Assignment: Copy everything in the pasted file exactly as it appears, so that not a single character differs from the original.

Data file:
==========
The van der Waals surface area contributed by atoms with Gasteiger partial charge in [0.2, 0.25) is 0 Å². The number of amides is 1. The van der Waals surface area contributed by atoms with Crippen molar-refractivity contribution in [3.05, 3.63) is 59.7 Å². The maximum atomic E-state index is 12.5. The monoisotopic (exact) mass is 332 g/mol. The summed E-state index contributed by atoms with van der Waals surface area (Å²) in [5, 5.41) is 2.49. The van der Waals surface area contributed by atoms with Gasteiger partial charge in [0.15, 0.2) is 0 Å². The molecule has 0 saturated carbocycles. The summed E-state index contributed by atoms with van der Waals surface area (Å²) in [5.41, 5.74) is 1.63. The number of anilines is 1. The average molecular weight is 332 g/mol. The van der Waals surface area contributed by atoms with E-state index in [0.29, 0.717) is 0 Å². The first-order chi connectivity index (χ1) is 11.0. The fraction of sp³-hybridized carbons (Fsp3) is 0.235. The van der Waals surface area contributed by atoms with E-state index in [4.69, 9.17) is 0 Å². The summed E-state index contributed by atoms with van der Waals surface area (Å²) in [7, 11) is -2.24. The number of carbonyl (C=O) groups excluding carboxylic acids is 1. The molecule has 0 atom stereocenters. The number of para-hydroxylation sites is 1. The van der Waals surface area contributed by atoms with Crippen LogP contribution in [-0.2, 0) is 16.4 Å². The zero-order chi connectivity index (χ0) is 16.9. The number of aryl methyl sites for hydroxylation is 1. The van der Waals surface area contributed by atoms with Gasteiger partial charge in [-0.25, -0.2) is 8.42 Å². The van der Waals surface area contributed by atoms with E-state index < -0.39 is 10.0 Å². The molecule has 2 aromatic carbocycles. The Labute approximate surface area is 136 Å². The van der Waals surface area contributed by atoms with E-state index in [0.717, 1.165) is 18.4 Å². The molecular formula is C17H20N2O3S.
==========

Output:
The van der Waals surface area contributed by atoms with Gasteiger partial charge in [0.2, 0.25) is 0 Å². The number of amides is 1. The van der Waals surface area contributed by atoms with Crippen molar-refractivity contribution in [3.05, 3.63) is 59.7 Å². The maximum atomic E-state index is 12.5. The monoisotopic (exact) mass is 332 g/mol. The summed E-state index contributed by atoms with van der Waals surface area (Å²) in [5, 5.41) is 2.49. The van der Waals surface area contributed by atoms with Gasteiger partial charge in [0.15, 0.2) is 0 Å². The molecule has 0 saturated carbocycles. The summed E-state index contributed by atoms with van der Waals surface area (Å²) in [5.41, 5.74) is 1.63. The number of anilines is 1. The average molecular weight is 332 g/mol. The van der Waals surface area contributed by atoms with E-state index in [0.29, 0.717) is 0 Å². The first-order chi connectivity index (χ1) is 11.0. The fraction of sp³-hybridized carbons (Fsp3) is 0.235. The van der Waals surface area contributed by atoms with E-state index in [4.69, 9.17) is 0 Å². The summed E-state index contributed by atoms with van der Waals surface area (Å²) in [7, 11) is -2.24. The number of carbonyl (C=O) groups excluding carboxylic acids is 1. The molecule has 0 atom stereocenters. The number of para-hydroxylation sites is 1. The van der Waals surface area contributed by atoms with Crippen LogP contribution in [-0.2, 0) is 16.4 Å². The zero-order chi connectivity index (χ0) is 16.9. The number of aryl methyl sites for hydroxylation is 1. The van der Waals surface area contributed by atoms with Gasteiger partial charge in [-0.25, -0.2) is 8.42 Å². The van der Waals surface area contributed by atoms with E-state index < -0.39 is 10.0 Å². The molecule has 2 aromatic carbocycles. The Labute approximate surface area is 136 Å². The van der Waals surface area contributed by atoms with E-state index in [0.717, 1.165) is 18.4 Å². The molecular formula is C17H20N2O3S.